So initially, our major move away from socializing was motivated by the value we placed in our relationship itself. But more recently, the need to allocate a finite resource has finished off the last remaining bits of our social life. It being winter now has dampened things a bit for everyone too. I’ve spent the autumn and winter in Irkalla, but am looking forward to return like Inanna to the land of the living come spring.

Pretty much this. The idea of “girls night out” does absolutely nothing for me. If have free time when my husband is also free, we’re together, and that’s the way we both want it. If I can’t be with him because of his schedule, I might occasionally want to spend time with other people, but I’m pretty darn happy to be by myself, too. I have a couple of friends that I maintain, but that’s really all I want, because I do see friendships as something that require work, and I’m lazy and can’t be bothered unless I *really *like you.

I had no idea I had an alternate personality who was a woman and lived in a different state.

You described me perfectly…it’s like I have a “socialization sump” and once that gets filled up, which takes a couple of hours outside my “nest”, I get grumpy and impatient to get back home. And if we go out (which we generally do once or twice a month), I’m usually very prickly all the next morning (which I usually warn my partner about once I wake up) and don’t want to have people too close or else my nerves are frayed.

It’s not just us! Caring for your Introvert describes me perfectly; I’m not socially inept, I’m not shy, I just “find other people tiring”, and need time to recover after social events.

Well, according to the posters we’ve been hearing from in this thread, a bunch of them just never really liked socializing that much anyway.

As far as those people are concerned, being “around for things when they were single” was apparently not all that important to them in the first place; it was just a way of keeping up a minimum level of human contact and/or providing mating opportunities.

As soon as they found a regular companion, they gladly gave up the routine social activities that they were fundamentally not very interested in, and reverted to their normal contented condition of relative unsociability. I don’t see that that behavior requires any hormonal changes to account for it either.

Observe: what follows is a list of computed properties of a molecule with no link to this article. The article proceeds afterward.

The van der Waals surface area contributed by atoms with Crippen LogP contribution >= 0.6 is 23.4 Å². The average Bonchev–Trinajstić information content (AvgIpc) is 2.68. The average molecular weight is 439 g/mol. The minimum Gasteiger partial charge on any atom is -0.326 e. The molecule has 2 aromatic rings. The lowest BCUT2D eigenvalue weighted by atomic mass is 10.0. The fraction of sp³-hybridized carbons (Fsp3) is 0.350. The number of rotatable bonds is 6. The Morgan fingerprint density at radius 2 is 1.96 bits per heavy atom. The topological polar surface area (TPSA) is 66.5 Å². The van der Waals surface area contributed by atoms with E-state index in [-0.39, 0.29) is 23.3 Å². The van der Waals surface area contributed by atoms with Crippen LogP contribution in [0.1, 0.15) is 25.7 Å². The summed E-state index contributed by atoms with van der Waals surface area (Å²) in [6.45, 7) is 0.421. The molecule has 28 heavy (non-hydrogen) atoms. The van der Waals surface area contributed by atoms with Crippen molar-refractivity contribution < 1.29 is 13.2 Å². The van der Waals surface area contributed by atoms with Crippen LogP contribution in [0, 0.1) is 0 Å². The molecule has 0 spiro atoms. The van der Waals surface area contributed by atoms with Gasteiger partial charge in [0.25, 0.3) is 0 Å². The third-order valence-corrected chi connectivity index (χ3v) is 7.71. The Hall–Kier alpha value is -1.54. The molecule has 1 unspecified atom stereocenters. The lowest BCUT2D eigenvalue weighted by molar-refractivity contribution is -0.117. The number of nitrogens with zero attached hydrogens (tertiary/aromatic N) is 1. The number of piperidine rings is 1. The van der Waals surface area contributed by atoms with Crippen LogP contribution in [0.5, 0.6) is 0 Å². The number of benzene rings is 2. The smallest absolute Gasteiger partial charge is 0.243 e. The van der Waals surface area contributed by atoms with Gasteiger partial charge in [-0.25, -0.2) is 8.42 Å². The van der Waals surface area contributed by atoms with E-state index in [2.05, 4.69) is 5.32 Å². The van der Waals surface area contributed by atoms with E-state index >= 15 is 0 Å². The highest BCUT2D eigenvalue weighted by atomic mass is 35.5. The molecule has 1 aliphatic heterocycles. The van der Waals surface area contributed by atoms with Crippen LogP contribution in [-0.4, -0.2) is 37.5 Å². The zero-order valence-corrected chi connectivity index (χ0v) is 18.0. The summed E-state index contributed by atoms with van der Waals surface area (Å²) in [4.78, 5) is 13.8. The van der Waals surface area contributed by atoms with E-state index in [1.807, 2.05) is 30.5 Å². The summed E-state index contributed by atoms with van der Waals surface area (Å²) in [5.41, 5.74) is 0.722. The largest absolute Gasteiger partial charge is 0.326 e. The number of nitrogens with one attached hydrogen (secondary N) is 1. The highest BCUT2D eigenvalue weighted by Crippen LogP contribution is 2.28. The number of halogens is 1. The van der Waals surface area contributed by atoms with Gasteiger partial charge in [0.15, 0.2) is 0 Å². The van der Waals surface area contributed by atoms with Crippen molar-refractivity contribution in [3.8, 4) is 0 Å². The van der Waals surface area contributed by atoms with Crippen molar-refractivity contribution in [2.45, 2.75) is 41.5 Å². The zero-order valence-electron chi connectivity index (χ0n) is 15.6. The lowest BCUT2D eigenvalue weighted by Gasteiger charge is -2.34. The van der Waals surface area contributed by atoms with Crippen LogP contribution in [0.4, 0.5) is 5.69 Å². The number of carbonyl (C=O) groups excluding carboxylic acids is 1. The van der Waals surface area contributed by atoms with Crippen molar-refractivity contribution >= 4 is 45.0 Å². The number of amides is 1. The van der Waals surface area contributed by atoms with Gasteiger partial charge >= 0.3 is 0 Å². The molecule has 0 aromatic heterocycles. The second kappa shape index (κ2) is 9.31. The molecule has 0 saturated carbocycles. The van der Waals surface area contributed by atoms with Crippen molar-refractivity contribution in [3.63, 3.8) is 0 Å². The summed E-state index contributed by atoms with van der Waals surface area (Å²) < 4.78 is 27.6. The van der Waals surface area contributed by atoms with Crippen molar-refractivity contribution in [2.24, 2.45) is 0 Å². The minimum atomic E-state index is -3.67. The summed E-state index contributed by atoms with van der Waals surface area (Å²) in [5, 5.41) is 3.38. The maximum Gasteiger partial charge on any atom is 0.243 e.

In other words, if you’re seeking some endocrinological explanation for the phenomenon of recently mated couples or new parents suddenly shunning outside social interactions, despite having ample time and personal preference for such interactions, I think you’re first going to have to find some evidence that such a phenomenon actually exists.

So far, all we’ve heard about directly are sociable people who no longer have time to socialize regularly because the kids are such a time sink, and unsociable people who never cared much for regular socializing anyhow and are relieved to be able to abandon it in favor of solitude or cocooning with their partner.

Oh! In that case, the answer is “screwing or trying to get screwed,” IME.

And, perhaps more to your intended angle, I would suspect that there’s a “(s)he’s mine… must protect from predatory potential partners and rivals…” kind of thing.

As others have said, he’s my best friend and I like to spend all of my time with him. I think of myself as a Sim, sometimes - my social meter, while larger than his, fills up quickly. :slight_smile:

Someone said what used to be called love is now called codependency. I think that’s really true. Spending all my time with my SO and missing him when he’s gone is suddenly considered unhealthy and a sign that I have invested too much in the relationship. :confused: I don’t agree.

I suppose there are some who spend every free moment screwing like mad for hours with their spouse and don’t even want to answer the phone. :rolleyes: A more mundane explanation: when you are single, going out a lot, hanging with friends, you might live in a college dorm, apartment building, or in the city. When you get married, you often buy a house further away, or end out in the suburbs or god forbid, the ex-burbs. That alone would cut down on socializing time (unless your friends make the trek out to see you). Figure you work all day, come home, you and spouse make dinner, do laundry, mow the lawn/snowblow the driveway, take the dog for a walk, watch TV together, get things ready for work the next day…unless you are a boundless ball of energy, who wants to come home after a long day of work, make and eat dinner, and then get back in the car at night or in bad weather, and go off to drink or hang out or whatever you used to do with a bunch of friends?..After a few years of marriage and having a kid, I have to say it was a REAL effort to even manage to get up the energy to go to PTO meetings, or open house at school; and then there was the driving the kid to Scouts, gymnastics, dance lessons, sporting events…No time to socialize! The only solution was to meet my friends directly after work before going home - go to the gym, go out to dinner, whatever. Or arrange to go for a hike, go shopping, go visit other friends on a weekend. (it’s just me, but once I’m home, I’m home, and it’s there I want to chill, with my spouse and/or kids, and do stuff with them.)

They’re just not that into you.

I think this is it, having been one of these people who ‘drops off the face of the earth’ in the past few years.

In my case, part of it was that I do things like eat dinner with my wife at home. This tends to put a damper on impromptu “let’s get a burger after work” type events, that used to be a big part of socializing when I was single.

Beyond that, having a SO lets you be the homebody you always kind of wanted to be, without any fear of consequences, other than somewhat neglecting your friends. There’s no recrimination about staying home and watching movies, or eating dinner with her and reading.

In some cases, I’ve actually got back with some friends via Xbox games and other on-line things. In others, I’ve just planned regular outings- Wednesday happy hour at a local beer joint with a close friend is one.

It might simply be that there’s only 24 hours in a day. The fact is that when your buddy gets a girlfriend, he likes her more than he likes you.

A significant other will not only consume most of your previously free time, but introduces new circles of friends.